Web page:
You are here » home advanced search search results Crotalus campbelli


Can you confirm these amateur observations of Crotalus campbelli?

Add your own observation of
Crotalus campbelli »

We have no photos, try to find some by Google images search: Google images

Higher TaxaViperidae, Crotalinae, Colubroidea, Caenophidia, Alethinophidia, Serpentes, Squamata (snakes)
Common Names 
Crotalus triseriatus — BOULENGER 1896: 581 (part).
Crotalus triseriatus armstrongi — DORCAS 1992: 87 (part)
Crotalus triseriatus armstrongi — BRYSON et al. 2011: 699 (in part)
Crotalus triseriatus armstrongi — REYES-VELASCO et al. 2009: 118 
DistributionMexico (W Jalisco, NW Colima, Nayarit), elevation up to 2515 m.

Type locality: Sierra de Cuale, 9 km N El Teosinte, municipality of Talpa de Allende, state of Jalisco, Mexico  
TypesHolotype: KU 73649, Adult female, collected 25 October 1962 by Percy L. Clifton (field number PLC 3216). Paratypes. 5 specimens. Mexico: JALISCO: same collection data as holotype (KU 73650). Las Playitas, Las Joyas, Sierra de Manantlán, municipality of Autlán de Navarro; collected September 1985 by E. Fanti-Echegoyen (UTA R-16352). Las Joyas, Sierra de Manantlán, municipality of Autlán de Navarro; collected September 1985 by E. Fanti-Echegoyen (UTA R-16353). ca. 25 km SE Autlán, ca. 2.1 km (by dirt road) SE Manantlán; collected 27 July 1975 by G. M. Tilger and R. G. Arndt (AMNH 113191). Lago de Juanacatlán, Sierra de Mascota, municipality of Mascota (20°37'30.94"N, 104°43'36.30"W; 2009 m asl; WGS84); collected 10 April 2011 by R. W. Bryson Jr. and M. Torocco (MZFC 28669). 
DiagnosisDiagnosis: Crotalus campbelli can be distinguished from all members of the C. triseriatus species group except C. armstrongi by the combination of the following characters: (1) presence of intercanthals, (2) infrequently divided upper preocular (9.1% of the time), (3) 150–154 ventrals in males, 147–152 in females, (4) 31–32 subcaudals in males, 22–26 in females, (5) small rattle (proximal rattle width 11.0–14.6% of head length), (6) long tail (9.1–11.0% of total body length in males, 7.5–8.9% in females), (7) pale interspaces between dorsal and lateral blotches, (8) heavy venter mottling, (9) dark proximal rattle and underside of tail, and (10) usually a single large anterior intercanthal. Crotalus campbelli can be distinguished from C. armstrongi based on higher mean number of ventrals (152 in males and 149 in females vs. 141 and 144), higher mean number of subcaudals in males (31 vs. 28), less frequently divided upper preocular (9.1% vs. 14.3%), proportionately longer tail in males (10.3% of total body length vs. 9.7%), smaller mean proximal rattle width (13.0% of head length vs. 14.0%), higher mean number of dorsal blotches (48 vs. 42), and higher number of tail bands (mode of 9 vs. 6).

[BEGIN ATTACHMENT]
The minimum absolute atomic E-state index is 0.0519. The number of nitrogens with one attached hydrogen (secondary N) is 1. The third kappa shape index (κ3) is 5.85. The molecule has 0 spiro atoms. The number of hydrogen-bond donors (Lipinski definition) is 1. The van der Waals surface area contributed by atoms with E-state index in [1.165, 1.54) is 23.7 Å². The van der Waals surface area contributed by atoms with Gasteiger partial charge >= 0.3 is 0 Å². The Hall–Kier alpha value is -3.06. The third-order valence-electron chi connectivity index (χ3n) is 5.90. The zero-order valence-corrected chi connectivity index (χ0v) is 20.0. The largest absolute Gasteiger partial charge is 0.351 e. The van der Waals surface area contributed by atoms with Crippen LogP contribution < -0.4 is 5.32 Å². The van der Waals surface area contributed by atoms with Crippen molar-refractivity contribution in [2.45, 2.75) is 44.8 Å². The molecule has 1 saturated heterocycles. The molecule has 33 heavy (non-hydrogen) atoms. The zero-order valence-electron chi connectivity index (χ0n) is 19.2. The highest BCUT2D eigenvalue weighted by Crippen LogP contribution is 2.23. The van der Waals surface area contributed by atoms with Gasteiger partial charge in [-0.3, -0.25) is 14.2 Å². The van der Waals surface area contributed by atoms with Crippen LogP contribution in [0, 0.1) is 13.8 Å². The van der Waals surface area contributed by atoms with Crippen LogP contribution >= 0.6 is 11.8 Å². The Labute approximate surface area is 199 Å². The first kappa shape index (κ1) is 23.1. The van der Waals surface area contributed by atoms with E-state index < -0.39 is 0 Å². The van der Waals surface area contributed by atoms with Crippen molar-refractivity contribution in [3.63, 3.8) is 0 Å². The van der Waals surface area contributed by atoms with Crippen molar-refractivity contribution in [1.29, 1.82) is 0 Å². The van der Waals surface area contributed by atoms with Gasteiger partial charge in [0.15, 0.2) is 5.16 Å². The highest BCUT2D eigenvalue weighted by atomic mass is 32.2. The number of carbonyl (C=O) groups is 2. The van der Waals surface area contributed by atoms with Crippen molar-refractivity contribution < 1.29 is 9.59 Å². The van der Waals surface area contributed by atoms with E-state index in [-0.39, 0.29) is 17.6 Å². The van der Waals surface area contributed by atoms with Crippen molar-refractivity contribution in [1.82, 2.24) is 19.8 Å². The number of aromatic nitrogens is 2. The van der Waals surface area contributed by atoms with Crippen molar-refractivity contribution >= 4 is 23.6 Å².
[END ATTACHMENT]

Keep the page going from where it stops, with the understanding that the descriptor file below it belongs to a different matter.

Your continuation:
Crotalus campbelli is most similar to members of the C. triseriatus group distributed along the Trans-Mexican Volcanic Belt, including C. pusillus, C. armstrongi, C. triseriatus, and C. tlaloci. Crotalus campbelli is distinguished from C. pusillus by possessing intercanthals and an infrequently divided upper preocular, from C. tlaloci by having an infrequently divided upper preocular, variable number of intercanthals, fewer ventrals (in females, 147–152 vs. 156–165; in males, mean number 152 vs. 156), lower mean number of subcaudals in females (24 vs. 28), proportionately shorter tail in females (8.2% of total length vs. 9.2%), and higher mean number of dorsal blotches (48 vs. 43), and from C. triseriatus by a higher number of ventrals (in males, 150–154 vs. 134–146; in females, mean number higher: 149 vs. 142), higher mean number of subcaudals in males (31 vs. 28), proportionately smaller proximal rattle (13.0% of head length vs. 15.8%), and by having pale interspaces between dorsal and lateral blotches. Crotalus campbelli is most similar in general appearance to C. armstrongi, but can be distinguished from this species by characters mentioned above. Half of the specimens of C. campbelli also possess a single, large anterior intercanthal. This scale arrangement is rarely seen in C. armstrongi and C. triseriatus. Crotalus campbelli is easily distinguished from C. ravus by the lack of large head plates in the parietal region.